Goodyear manufacturing process


The Goodyear Welt is a footwear manufacturing process that can be carried out either by machine or by hand. In 1874, Charles Goodyear devised a machine to mechanize the process and make it easier and more productive. Even today, nevertheless, operating the machine requires a certain degree of human skill.

It is one of the oldest, most durable and elaborate methods of manufacture. It consists of making a stitch to join, in a single step, the boot’s upper to the welt and insole. A second independent stitch joins the welt to the sole.


There are many types of skin that can be tanned to yield leathers with different finishes and feels. To create a pair of Sancho boots, we select the best skins.


The skin is cut into different parts, a step that can be performed manually, requiring a high degree of precision in the use of a die. Pressure is applied to a sharpened piece of iron, and the cut performed by automated machines that have been equipped with the latest technologies to ease and streamline the process.


After the skin is cut into the pieces needed to produce a boot, each and every one of them is stitched together to create the upper, that is, the joining of all the skin pieces ready to mount the boot.

In addition to the skin, we have a sole with a “wall”, that is, a protrusion with the same shape as the sole, thus creating a cavity in the central area. This is called the insole.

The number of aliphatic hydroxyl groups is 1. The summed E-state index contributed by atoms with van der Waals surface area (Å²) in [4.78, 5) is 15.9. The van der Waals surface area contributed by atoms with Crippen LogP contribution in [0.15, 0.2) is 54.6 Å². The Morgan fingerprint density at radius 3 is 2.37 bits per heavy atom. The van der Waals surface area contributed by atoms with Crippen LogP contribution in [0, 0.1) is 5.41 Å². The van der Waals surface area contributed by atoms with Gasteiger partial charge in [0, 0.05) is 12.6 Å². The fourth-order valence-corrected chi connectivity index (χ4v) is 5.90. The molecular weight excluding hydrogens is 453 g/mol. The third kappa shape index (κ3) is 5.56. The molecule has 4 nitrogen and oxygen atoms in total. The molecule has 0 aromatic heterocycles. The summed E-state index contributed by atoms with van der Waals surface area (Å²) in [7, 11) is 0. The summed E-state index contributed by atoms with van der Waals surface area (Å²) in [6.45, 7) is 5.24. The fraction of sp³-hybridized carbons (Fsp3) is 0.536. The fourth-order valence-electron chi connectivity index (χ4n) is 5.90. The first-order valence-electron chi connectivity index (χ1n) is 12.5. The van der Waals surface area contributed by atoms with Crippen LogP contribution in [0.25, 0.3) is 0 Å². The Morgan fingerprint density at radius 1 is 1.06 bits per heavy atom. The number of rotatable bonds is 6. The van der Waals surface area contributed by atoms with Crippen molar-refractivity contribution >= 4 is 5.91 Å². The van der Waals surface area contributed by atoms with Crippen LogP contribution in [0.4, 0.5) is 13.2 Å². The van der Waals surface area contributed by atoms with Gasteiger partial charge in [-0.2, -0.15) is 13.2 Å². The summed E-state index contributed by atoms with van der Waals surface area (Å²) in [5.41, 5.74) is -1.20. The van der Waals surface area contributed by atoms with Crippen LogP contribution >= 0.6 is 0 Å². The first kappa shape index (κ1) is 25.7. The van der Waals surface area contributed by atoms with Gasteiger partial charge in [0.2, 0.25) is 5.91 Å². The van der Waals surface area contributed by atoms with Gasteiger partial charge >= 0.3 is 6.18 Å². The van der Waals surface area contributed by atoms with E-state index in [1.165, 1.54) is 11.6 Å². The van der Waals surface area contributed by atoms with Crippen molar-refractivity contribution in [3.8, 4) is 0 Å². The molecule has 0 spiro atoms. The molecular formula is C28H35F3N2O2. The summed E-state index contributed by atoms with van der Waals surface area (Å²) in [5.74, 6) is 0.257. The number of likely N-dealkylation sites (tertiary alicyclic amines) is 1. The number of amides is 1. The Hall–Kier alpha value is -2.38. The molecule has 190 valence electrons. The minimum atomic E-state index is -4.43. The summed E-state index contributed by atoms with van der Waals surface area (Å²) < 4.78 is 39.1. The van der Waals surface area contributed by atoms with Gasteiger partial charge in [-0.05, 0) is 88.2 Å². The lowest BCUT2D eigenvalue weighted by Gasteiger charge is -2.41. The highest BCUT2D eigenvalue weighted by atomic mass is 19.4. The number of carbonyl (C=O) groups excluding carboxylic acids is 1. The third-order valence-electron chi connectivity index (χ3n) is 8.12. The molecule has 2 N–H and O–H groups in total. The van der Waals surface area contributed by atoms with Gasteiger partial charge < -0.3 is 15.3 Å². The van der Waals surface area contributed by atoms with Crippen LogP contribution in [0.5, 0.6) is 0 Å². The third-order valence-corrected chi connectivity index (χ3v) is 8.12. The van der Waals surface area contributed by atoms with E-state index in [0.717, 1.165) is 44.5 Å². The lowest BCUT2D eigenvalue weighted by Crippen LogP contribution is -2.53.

Also, the upper and the insole are stitched to a leather welt, an approximately 1.5 cm-wide strip that goes around the front of the boot. This is how the three parts are joined. The leftover leather from the inner part is cut and polished, and then cork paste is applied in the insole. The use of cork is an essential feature of the Goodyear system, allowing the boot to gradually take on the shape of the sole of the foot, and thus offer greater comfort, as well as providing insulation.


A metal piece called a shank is added to strengthen the structure. Sometimes a midsole is added to give the boot greater endurance.

Then the second stitch is made, joining the welt with the sole, thus completing the mounting of the boot, except for the heel and a few finishing touches.


The finished boots are washed and polished, and placed in boxes for shipment to customers.

Goodyear Welted Boots

Sancho has been using this method of construction since the company’s founding in 1947. Machines from the United Shoe Machinery (USM) directly from the United States were used. USM trained their own mechanics, repaired their machines and kept ownership over the machine, where the manufacturer paid a sort of “rent” according to the number of pairs produced by the machine. Sancho has preserved some of these machines in its factory in perfect working order. The main features of Goodyear footwear are robustness and durability, a degree of water resistance and ease of repair.